These first four ways of praying may be grouped around an attitude:
acceptance, acceptance of the condition of creature before God,
acceptance of God as creator and savior, acceptance of one's own
limitations before him who is infinite.
In the fifth way, the saint rises and stands, without leaning on
anything, as a prophet or as Jesus himself. His attitude is that of the
resurrection, he is standing in his body and heart. His arms and hands
manifest his listening to the Word. Gradually, he becomes silent to
listen and to allow himself to be led by the One who speaks to him
through the Scriptures.
Then his arms open majestically in the sixth way, to embrace and imitate
his Friend who has given his life for him on the cross. His gesture with
his arms in the form of a cross means life given for Christ, and life
received by the saint. A gesture of crucified-resurrected, which leads
St. Dominic to give life back to the young boy who has fallen off his
In the seventh way, he continues the movement of his arms, stretching
them determinedly to the heavens, with his hands either clasped or open,
as if he were to receive something from heaven. The tension of his whole
being shows his desire to be with the One who is in heaven and with us
His body, just like his heart, witnesses to his prayer which is
elevated, which rises like an arrow: He knows the One he addresses and
he knows his prayer will be heard, as it corresponds to that of Christ:
the promise to send us the Holy Spirit.
It is the moment of the encounter with God in a face-to-face dialogue.
These three ways of praying pivot on an attitude, that of an encounter
with God, face to face, as with a friend.
In the eighth way of praying, St. Dominic is seated at a table, reading
and listening to what the Lord says to him through his Word, and in the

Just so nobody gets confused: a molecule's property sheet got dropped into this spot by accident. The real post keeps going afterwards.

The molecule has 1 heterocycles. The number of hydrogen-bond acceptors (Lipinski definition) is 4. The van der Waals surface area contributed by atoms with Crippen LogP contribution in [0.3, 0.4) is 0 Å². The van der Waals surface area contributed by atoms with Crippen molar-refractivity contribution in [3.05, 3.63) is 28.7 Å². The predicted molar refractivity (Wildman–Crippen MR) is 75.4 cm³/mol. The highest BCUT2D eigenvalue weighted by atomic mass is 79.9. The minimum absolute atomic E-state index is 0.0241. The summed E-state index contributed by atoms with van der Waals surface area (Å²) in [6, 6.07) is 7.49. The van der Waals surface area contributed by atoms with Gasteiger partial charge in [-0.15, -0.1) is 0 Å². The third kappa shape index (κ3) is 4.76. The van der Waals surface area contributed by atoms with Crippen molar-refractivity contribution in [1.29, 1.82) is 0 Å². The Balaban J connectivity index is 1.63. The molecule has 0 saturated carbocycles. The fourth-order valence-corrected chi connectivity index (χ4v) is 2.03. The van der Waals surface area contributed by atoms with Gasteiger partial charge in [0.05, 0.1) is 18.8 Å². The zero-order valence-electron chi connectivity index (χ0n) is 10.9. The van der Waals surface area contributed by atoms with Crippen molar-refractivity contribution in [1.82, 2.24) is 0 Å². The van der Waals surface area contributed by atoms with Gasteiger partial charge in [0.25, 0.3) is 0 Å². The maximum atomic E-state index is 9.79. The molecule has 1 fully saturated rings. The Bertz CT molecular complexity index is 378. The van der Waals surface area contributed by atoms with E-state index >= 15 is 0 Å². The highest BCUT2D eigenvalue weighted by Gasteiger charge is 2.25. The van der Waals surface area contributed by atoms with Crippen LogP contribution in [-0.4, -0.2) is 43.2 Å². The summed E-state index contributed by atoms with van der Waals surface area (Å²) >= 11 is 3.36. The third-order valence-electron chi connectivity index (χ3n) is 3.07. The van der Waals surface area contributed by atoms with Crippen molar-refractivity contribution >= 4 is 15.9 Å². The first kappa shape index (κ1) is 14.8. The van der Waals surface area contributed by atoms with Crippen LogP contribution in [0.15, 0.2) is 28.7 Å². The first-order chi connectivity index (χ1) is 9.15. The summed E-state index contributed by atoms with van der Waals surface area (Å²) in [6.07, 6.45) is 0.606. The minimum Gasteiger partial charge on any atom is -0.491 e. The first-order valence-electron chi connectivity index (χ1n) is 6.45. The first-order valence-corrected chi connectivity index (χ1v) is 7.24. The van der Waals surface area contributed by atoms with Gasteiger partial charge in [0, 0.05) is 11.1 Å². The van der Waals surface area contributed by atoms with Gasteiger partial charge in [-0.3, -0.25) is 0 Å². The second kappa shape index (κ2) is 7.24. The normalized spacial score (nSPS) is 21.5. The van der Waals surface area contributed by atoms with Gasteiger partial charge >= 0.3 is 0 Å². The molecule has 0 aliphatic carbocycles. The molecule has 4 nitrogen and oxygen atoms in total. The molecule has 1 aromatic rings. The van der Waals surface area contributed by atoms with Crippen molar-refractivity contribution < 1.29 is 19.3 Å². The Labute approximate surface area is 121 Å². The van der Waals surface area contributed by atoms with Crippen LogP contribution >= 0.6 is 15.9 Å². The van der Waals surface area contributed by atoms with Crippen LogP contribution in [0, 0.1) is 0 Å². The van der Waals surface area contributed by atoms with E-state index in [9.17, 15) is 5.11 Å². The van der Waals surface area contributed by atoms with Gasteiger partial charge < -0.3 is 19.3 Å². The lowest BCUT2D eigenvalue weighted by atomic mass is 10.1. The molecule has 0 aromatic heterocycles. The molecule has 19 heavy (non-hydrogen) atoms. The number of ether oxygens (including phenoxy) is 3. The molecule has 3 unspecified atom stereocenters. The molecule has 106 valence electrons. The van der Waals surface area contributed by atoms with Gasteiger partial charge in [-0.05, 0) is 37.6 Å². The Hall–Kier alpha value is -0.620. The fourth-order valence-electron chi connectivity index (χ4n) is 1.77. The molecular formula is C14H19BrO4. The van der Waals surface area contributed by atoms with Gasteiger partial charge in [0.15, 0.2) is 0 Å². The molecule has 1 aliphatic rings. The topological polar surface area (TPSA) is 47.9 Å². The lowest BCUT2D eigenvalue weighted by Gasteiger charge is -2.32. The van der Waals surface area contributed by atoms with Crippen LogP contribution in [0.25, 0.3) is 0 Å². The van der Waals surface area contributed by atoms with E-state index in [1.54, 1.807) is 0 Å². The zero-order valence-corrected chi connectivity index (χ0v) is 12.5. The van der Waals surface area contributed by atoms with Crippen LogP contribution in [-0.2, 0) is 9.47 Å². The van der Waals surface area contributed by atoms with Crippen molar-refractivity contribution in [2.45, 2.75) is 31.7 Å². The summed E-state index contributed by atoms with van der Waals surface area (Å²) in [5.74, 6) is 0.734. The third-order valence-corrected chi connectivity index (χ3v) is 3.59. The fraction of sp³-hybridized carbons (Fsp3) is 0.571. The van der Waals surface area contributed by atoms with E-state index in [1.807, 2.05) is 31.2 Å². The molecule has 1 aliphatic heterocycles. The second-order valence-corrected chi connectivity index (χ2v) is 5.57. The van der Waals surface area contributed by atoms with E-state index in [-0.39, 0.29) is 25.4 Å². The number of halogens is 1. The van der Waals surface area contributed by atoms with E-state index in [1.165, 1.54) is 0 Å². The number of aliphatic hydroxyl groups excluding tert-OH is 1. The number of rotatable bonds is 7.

last way he is seen with a companion going off on a trip on the paths of
the world to transmit what he has contemplated.
In this way, St. Dominic illustrates Jesus' friendship with his friends
-- a friendship in which not only time is taken to sit together, but
also to walk on paths together. These last two ways are ordered around a
gift: the gift of God in his Word and in his life, the gift of God leads
to giving and to giving of oneself.
The nine ways of praying are divided therefore in three stages:
acceptance, encounter, gift. They enable us to enter in his way of
salvation to cure us of our devaluation of ourselves and to listen to
what the Lord says to us: I receive you as you are; you are my friend,
be fruitful, give fruit.
Q: Can prayer with the body create greater intimacy with God?
Sister Aubin: It is the path proposed by this book, namely, to begin on
the way of inwardness and the body is a precious help in this pedagogy.
We realize that biblical anthropology gives specific, dynamic functions
to the different parts of the body, which also symbolize the intentions
of the heart. For example, the neck may symbolize the place of honor, of
weight, but also of affection or humility. In this way one passes from
the "neck of the body" to the "neck of the heart." ZE05032321